Motor comprehensive insurance has moved into the second month of its phased liberalisation, and according to Bank Negara Malaysia (BNM), some early trends have emerged in the first month since the switch began on July 1.

Full detariffication will only take place in 2019, but the short of it is that vehicle insurance premiums are now no longer calculated on a fixed rate basis, but on a risk-based assessment system. A number of factors will determine how insurers and Takaful operators price their premiums, and pricing is set to differ between insurers.

This means that theoretically, no two insurers will have identical pricing for a motor comprehensive policy, and consumers will have to shop around for competitive pricing rates and coverage that best meets their insurance needs.

The central bank has revealed some observations of some things that have come about in the first month of detariffication. Based on pricing models of 11 out of 26 insurers sampled as at end July 2017, it said that premium increases and decreases within a range of +/-10% were observed across all risk pools.

This suggests insurers are appropriately differentiating between lower and higher risks consistent with more equitable pricing. It added that a reasonable dispersion of premium adjustments that were less than +10% was observed, suggestive of more refined pricing models by some insurers.

Meanwhile, downward adjustments in premiums were more prevalent for newer cars compared to older cars, but no significant differences were observed across vehicle makes and models, which may
indicate a more cautious approach taken by insurers before fully reflecting risk factors in price adjustments.

It added that in the initial phase of liberalisation, this is likely to tamper the effects of premium adjustments across risk groups, though an exception was observed for high theft-prone vehicles, which are likely to attract higher premiums.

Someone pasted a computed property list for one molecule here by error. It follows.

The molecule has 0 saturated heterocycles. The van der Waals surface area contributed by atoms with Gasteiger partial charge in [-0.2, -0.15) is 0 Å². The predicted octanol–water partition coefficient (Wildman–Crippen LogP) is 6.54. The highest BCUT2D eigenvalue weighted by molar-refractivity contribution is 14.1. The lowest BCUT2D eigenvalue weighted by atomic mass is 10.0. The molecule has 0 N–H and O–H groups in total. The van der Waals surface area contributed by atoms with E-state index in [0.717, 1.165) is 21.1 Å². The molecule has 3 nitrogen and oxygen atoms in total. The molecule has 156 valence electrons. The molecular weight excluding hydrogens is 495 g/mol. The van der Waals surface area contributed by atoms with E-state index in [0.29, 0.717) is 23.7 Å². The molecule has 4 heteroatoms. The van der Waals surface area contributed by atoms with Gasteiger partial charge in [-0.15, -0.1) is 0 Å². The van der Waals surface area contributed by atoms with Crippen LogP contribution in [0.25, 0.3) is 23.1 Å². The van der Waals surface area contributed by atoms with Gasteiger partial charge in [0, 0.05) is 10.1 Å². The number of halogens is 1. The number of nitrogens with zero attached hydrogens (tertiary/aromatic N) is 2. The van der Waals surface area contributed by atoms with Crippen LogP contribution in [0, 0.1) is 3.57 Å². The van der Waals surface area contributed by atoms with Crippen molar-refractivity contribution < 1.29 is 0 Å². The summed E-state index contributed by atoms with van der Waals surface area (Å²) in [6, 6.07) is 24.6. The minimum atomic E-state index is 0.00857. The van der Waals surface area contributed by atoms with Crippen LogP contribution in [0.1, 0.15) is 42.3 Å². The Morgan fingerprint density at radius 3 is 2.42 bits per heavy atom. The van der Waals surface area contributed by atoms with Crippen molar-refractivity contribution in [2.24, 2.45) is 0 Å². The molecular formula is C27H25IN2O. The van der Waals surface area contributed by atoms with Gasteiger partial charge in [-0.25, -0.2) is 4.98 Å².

The central bank also noted that premiums generally decline with age, reflecting higher risks associated with younger and less experienced drivers, in particular below the age of 25 years. It however added that some policyholders within the age band of 40 and 50 years old might experience marginally higher premiums, which is partly attributed to the use of their vehicles by young adult children of driving age.

Interestingly, in the first month of liberalisation, higher premiums were observed for vehicles in West Malaysia than those in Sabah and Sarawak – BNM attributes this mainly due to differences in risk levels and risk exposure arising from traffic density and road conditions.

It added that the observations do not take into account more specific individual risk factors that insurers may apply in calculating premiums for individual policies, where an insurer can apply additional factors to adjust premiums either higher or lower than that indicated by their pricing models.

If you’ve started paying for a motor comprehensive insurance policy from July 1, has there been an increase or decrease in your premium, and was finding the right policy a fuss-free affair? Share your views with us in the comments section.